Is this right?

Klaas van Aarsen said:

So is the grammar the following one?

S->a^2Sb
S->ab
S->a
S->λ

:unsure: :unsure:

But a, ab, and $\lambda$ are not in the language are they? (Worried)

Klaas van Aarsen said:
But a, ab, and $\lambda$ are not in the language are they? (Worried)
Oh yes, right! (Nod)

So is the grammar the following? (Thinking)

S->a^2Db
D->ab
D->a
D->λ

That looks correct to me. (Nod)

Klaas van Aarsen said:
That looks correct to me. (Nod)

Great! (Blush) And how do we find what type of grammar it is? :unsure:

I have found the following about the possible types of a grammar:

From the above, I understand that if a grammar is of type-2, then it is also of type-1, right? (Thinking)

Also, all the types 1,2,3 are also type 0, right? :unsure:

As for the type-3 grammars, I haven't understood something... It says that on the left-hand side we have a single nonterimal and at the right-hand side a single terminal, possibly followed by a single nonterminal. Then why is A->abcB allowed, as it stated at the example? :unsure::unsure: Shouldn't we only have rules of the form A->aB? Could you explain it to me?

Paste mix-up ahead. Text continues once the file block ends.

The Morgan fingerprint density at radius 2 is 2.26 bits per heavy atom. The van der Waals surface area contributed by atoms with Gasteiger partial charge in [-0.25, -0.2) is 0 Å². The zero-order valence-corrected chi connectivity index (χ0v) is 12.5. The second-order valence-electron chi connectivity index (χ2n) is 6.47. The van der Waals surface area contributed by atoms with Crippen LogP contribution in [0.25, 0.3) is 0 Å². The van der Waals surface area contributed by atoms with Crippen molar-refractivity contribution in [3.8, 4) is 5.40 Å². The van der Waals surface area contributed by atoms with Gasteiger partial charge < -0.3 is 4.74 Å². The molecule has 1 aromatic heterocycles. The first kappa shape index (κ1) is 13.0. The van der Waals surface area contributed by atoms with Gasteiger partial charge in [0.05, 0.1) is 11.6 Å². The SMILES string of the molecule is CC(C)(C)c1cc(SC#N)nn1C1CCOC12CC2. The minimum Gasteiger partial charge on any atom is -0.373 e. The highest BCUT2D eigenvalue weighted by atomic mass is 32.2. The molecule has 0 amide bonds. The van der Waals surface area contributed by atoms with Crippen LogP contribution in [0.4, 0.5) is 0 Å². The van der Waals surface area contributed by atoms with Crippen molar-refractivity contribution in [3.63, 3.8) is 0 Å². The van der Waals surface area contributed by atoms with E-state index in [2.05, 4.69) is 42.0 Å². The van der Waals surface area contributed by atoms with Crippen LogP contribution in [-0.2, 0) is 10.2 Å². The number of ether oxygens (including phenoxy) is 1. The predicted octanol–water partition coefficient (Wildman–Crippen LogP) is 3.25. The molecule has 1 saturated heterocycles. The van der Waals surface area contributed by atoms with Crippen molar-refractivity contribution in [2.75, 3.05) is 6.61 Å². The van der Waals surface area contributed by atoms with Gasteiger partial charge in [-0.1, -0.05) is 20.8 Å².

evinda said:
I have found the following about the possible types of a grammar:
From the above, I understand that if a grammar is of type-2, then it is also of type-1, right?

Maybe, but it does not seem to follow directly from the definition.
That is because I think $\gamma$ can be empty in the type-2 grammar, but must specifically be non-empty in the type-1 grammar.
That depends on how a 'string' is defined though - whether it is allowed to be empty or not. :unsure:

evinda said:
Also, all the types 1,2,3 are also type 0, right?

I believe so, yes.
We should be able to recursive apply each possible rule and backtrack, making each of the types 1, 2, and 3 recursively enumerable, and therefore a type 0-grammar.

evinda said:
As for the type-3 grammars, I haven't understood something... It says that on the left-hand side we have a single nonterimal and at the right-hand side a single terminal, possibly followed by a single nonterminal. Then why is A->abcB allowed, as it stated at the example? Shouldn't we only have rules of the form A->aB? Could you explain it to me?
It seems to me that they either consider "abc" a single terminal.
Or they imply that $A\to abcB$ can be rewritten as $A\to aA_1,\,A_1\to bA_2,\,A_2\to cB$, after which the condition is satisfied.